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How expungement works in North Carolina

A criminal record can continue to hold you back in life long after you pay the specific legal penalty imposed. People concerned about the possibility their criminal record may bar them from employment, housing and educational opportunities often ask about the possibility of expungement.

Expungement, also called expunction, can be difficult to obtain in North Carolina. A great deal depends on the specific facts of your case, so be sure to discuss your concerns with an experienced attorney.

What does expunction do for you?

In North Carolina, expunction works by destroying the criminal record so no one has access to it. After a successful expunction, you have the right to state you have no criminal record (with respect to the matter covered by the expunction) in most circumstances.

Some exceptions do exist where you must reveal the expunged record. Chief of these is the area of immigration; North Carolina law sets forth some additional exceptions.

What offenses can be expunged?

Generally, under current law, three types of offenses can be expunged: charges that end up getting dismissed or with a "not guilty" disposition, first-time non-violent felonies dating more than 15 years back (with a shorter period for misdemeanors) and first-time offenses committed under the ages of 18 or 21 (depending on the type of offense).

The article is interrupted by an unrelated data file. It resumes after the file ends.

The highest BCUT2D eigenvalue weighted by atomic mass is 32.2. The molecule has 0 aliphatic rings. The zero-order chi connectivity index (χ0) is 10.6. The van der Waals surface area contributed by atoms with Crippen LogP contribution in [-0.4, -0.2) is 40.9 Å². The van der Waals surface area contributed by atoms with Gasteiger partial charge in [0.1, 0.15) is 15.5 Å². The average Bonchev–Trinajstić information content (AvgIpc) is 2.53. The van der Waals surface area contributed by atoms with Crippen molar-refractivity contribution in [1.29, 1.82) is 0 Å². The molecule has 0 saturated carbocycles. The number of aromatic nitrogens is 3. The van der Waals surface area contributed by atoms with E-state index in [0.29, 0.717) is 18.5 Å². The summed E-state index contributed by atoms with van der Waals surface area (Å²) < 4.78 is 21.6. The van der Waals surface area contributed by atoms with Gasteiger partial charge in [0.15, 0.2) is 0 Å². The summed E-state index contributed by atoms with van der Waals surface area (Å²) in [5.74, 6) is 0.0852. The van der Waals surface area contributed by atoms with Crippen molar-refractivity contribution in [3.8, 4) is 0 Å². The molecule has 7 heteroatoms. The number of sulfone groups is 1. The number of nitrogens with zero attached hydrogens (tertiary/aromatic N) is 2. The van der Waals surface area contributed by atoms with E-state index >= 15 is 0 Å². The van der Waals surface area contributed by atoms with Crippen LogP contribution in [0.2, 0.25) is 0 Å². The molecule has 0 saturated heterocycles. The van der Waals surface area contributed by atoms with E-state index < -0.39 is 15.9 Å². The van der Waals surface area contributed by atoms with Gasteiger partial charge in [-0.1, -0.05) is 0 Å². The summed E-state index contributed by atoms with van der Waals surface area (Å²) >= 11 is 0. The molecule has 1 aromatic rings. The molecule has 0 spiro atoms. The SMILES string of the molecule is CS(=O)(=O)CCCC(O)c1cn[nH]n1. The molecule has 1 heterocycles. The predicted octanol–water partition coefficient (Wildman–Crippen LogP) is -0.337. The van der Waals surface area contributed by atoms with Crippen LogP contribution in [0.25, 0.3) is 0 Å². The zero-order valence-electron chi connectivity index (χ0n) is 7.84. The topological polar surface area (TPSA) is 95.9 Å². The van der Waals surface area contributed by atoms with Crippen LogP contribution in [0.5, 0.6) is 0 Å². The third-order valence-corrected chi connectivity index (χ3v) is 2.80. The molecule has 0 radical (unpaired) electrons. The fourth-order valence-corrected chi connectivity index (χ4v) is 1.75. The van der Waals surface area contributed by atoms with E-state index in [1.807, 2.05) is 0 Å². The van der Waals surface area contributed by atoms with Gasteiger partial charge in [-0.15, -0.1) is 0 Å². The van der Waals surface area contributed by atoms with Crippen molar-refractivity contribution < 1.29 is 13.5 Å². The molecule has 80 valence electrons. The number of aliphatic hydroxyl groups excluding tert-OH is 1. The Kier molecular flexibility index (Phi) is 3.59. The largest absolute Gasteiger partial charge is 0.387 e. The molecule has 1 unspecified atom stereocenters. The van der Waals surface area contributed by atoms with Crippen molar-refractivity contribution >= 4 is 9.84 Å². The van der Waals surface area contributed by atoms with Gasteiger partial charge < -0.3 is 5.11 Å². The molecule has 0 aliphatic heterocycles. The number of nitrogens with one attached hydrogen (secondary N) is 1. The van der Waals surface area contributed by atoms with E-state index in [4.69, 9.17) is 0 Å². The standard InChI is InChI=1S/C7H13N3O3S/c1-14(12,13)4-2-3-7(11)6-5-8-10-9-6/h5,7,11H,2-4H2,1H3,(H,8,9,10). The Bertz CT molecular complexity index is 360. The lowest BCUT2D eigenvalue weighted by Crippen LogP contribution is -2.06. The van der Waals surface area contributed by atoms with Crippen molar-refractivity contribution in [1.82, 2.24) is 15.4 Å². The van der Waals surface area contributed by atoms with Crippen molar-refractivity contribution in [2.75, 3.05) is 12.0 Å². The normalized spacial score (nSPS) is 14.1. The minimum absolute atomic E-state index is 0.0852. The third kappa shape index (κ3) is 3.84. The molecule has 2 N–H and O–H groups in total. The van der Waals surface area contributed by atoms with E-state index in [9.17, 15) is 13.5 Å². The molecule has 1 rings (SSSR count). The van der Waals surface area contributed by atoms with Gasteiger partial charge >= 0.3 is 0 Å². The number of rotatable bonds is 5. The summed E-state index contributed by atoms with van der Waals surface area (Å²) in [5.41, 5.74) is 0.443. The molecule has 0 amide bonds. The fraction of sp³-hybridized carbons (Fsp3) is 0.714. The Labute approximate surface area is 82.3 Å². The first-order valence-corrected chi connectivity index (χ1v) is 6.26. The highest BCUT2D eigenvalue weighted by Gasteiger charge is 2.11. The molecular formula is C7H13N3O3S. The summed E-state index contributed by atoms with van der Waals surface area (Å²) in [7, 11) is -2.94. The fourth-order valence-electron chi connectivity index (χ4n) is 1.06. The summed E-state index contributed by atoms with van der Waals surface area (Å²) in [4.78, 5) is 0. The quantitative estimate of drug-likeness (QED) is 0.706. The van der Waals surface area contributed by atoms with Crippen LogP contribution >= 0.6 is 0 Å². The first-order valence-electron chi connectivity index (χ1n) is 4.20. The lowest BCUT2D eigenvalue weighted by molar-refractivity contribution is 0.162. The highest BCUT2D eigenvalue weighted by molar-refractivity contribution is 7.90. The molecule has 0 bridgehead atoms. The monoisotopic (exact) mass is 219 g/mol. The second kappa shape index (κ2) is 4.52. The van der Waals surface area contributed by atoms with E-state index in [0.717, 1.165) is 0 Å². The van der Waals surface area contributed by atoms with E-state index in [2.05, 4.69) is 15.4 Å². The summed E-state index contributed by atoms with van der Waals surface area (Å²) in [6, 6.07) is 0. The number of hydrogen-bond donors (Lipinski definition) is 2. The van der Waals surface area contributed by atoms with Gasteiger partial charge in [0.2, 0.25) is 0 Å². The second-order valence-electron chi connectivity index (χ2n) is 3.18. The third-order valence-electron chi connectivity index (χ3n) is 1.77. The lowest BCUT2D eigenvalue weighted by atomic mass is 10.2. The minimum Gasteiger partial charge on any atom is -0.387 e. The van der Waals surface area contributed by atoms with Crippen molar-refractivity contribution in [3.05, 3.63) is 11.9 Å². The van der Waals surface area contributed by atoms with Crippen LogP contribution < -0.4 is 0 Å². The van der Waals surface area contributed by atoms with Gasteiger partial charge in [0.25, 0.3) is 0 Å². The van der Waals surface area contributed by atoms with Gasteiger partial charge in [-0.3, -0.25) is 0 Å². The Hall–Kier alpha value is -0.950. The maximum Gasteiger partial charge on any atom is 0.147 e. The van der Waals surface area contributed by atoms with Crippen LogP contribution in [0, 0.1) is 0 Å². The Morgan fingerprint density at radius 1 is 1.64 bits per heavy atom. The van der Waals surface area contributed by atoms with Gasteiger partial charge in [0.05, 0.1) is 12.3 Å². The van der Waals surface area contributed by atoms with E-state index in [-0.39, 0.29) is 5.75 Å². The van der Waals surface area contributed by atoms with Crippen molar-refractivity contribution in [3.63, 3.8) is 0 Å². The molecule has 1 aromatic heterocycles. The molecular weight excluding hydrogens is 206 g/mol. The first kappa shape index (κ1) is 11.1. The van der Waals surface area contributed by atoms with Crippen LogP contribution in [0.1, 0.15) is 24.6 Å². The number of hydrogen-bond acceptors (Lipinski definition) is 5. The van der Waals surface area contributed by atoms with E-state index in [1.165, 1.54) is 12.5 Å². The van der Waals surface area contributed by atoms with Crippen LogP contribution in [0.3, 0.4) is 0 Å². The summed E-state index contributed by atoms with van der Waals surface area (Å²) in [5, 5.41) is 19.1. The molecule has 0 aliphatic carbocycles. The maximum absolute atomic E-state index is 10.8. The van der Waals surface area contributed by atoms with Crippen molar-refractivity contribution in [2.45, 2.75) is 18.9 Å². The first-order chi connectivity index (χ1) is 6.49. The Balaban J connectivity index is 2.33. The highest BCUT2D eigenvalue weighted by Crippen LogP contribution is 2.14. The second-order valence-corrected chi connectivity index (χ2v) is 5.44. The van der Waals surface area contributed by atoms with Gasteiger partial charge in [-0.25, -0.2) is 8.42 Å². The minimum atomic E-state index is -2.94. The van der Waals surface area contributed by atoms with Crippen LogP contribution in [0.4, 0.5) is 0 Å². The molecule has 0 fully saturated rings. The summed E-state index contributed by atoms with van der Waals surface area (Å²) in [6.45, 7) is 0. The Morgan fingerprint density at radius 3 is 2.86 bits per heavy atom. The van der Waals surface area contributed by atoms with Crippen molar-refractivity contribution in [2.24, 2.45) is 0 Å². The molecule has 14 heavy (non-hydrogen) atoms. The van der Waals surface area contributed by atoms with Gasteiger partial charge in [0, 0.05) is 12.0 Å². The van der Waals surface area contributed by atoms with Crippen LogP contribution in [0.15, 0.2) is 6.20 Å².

New legislation makes it easier to get expunction for some

This summer, North Carolina passed a law easing some of the restrictions on expungements. The law will go into effect on December 1, 2017.

Under the new provisions, first-time nonviolent felony offenders will only need to wait 10 years to file for an expunction, and misdemeanor offenders will have to wait five. If you had a previous expunction of a case where charges were dismissed or you received an acquittal, you will now be able to apply for another expunction in a different case.

On the other hand, prosecutors and law enforcement personnel will now be able to gain electronic access to records even after expungement.

 

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